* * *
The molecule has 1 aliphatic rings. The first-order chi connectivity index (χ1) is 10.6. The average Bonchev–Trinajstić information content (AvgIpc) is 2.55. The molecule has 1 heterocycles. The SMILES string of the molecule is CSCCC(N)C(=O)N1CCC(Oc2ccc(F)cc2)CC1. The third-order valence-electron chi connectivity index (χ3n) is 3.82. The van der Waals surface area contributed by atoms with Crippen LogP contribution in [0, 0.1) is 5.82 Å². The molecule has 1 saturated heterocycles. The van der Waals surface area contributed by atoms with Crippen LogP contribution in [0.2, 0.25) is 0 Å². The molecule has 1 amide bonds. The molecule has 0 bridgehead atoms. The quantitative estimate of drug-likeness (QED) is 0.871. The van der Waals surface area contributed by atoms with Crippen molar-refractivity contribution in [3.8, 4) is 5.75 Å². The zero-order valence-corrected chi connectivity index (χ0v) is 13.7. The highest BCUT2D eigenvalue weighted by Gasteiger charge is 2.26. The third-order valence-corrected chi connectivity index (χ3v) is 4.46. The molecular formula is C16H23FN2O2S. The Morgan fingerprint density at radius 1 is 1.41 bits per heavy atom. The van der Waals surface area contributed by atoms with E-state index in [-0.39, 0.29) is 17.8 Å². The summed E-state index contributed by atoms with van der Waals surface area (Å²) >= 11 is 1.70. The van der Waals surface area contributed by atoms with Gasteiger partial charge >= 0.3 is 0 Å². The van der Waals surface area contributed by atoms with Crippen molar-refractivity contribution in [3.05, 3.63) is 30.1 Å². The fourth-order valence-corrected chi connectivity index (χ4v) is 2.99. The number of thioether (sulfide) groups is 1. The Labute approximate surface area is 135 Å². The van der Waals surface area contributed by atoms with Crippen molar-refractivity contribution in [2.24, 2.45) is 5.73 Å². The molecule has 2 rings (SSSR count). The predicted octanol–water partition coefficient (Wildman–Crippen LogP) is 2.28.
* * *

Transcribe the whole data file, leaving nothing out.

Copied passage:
The molecule has 1 aliphatic rings. The first-order chi connectivity index (χ1) is 10.6. The average Bonchev–Trinajstić information content (AvgIpc) is 2.55. The molecule has 1 heterocycles. The SMILES string of the molecule is CSCCC(N)C(=O)N1CCC(Oc2ccc(F)cc2)CC1. The third-order valence-electron chi connectivity index (χ3n) is 3.82. The van der Waals surface area contributed by atoms with Crippen LogP contribution in [0, 0.1) is 5.82 Å². The molecule has 1 saturated heterocycles. The van der Waals surface area contributed by atoms with Crippen LogP contribution in [0.2, 0.25) is 0 Å². The molecule has 1 amide bonds. The molecule has 0 bridgehead atoms. The quantitative estimate of drug-likeness (QED) is 0.871. The van der Waals surface area contributed by atoms with Crippen molar-refractivity contribution in [3.8, 4) is 5.75 Å². The zero-order valence-corrected chi connectivity index (χ0v) is 13.7. The highest BCUT2D eigenvalue weighted by Gasteiger charge is 2.26. The third-order valence-corrected chi connectivity index (χ3v) is 4.46. The molecular formula is C16H23FN2O2S. The Morgan fingerprint density at radius 1 is 1.41 bits per heavy atom. The van der Waals surface area contributed by atoms with E-state index in [-0.39, 0.29) is 17.8 Å². The summed E-state index contributed by atoms with van der Waals surface area (Å²) >= 11 is 1.70. The van der Waals surface area contributed by atoms with Gasteiger partial charge >= 0.3 is 0 Å². The van der Waals surface area contributed by atoms with Crippen molar-refractivity contribution in [3.05, 3.63) is 30.1 Å². The fourth-order valence-corrected chi connectivity index (χ4v) is 2.99. The number of thioether (sulfide) groups is 1. The Labute approximate surface area is 135 Å². The van der Waals surface area contributed by atoms with Crippen molar-refractivity contribution in [2.24, 2.45) is 5.73 Å². The molecule has 2 rings (SSSR count). The predicted octanol–water partition coefficient (Wildman–Crippen LogP) is 2.28.